D-Bus uses the common "Linux kernel" versioning system, where
even-numbered minor versions are stable and odd-numbered minor
versions are development snapshots.
So for example, development snapshots: 1.1.1, 1.1.2, 1.1.3, 1.3.4
Stable versions: 1.0, 1.0.1, 1.0.2, 1.2.1, 1.2.3
All pre-1.0 versions were development snapshots.
Development snapshots make no ABI stability guarantees for new ABI
introduced since the last stable release. Development snapshots are
likely to have more bugs than stable releases, obviously.
Configuration flags
===
......@@ -48,15 +95,9 @@ the ./configure program.
API/ABI Policy
===
D-BUS API/ABI and protocol necessarily remain in flux until we are
sure it will meet the various needs it's intended to meet. This means
we need to see some significant sample usage in the contexts of GNOME,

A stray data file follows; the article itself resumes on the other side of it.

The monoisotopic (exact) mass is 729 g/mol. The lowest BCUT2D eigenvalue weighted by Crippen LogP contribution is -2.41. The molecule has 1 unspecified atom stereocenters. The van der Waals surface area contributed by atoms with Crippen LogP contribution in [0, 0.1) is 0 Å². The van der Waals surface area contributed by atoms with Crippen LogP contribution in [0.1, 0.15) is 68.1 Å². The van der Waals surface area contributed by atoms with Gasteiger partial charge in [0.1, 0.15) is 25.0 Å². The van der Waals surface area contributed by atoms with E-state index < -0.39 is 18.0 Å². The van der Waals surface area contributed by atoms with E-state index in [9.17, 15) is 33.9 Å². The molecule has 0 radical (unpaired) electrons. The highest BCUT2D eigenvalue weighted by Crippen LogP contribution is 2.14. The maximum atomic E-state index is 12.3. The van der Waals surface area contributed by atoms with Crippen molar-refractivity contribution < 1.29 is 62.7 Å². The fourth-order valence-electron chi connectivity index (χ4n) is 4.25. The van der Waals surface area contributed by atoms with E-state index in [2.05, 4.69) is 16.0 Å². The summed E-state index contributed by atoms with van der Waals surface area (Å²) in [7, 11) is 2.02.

KDE, desktop applications, and systemwide uses such as print queue
monitoring, hotplug events, or whatever. We need the flexibility to
incorporate feedback from this sample usage.
Once we feel confident in the protocol and the API, we will release a
version 1.0. At that point, the intent is:
Now that D-Bus has reached version 1.0, the objective is that all
applications dynamically linked to libdbus will continue working
indefinitely with the most recent system and session bus daemons.
- The protocol will never be broken again; any message bus should
work with any client forever. However, extensions are possible
......@@ -67,23 +108,47 @@ version 1.0. At that point, the intent is:
it will always be possible to compile against and use the older
API, and apps will always get the API they expect.
Until 1.0 is released, feedback that requires API changes may be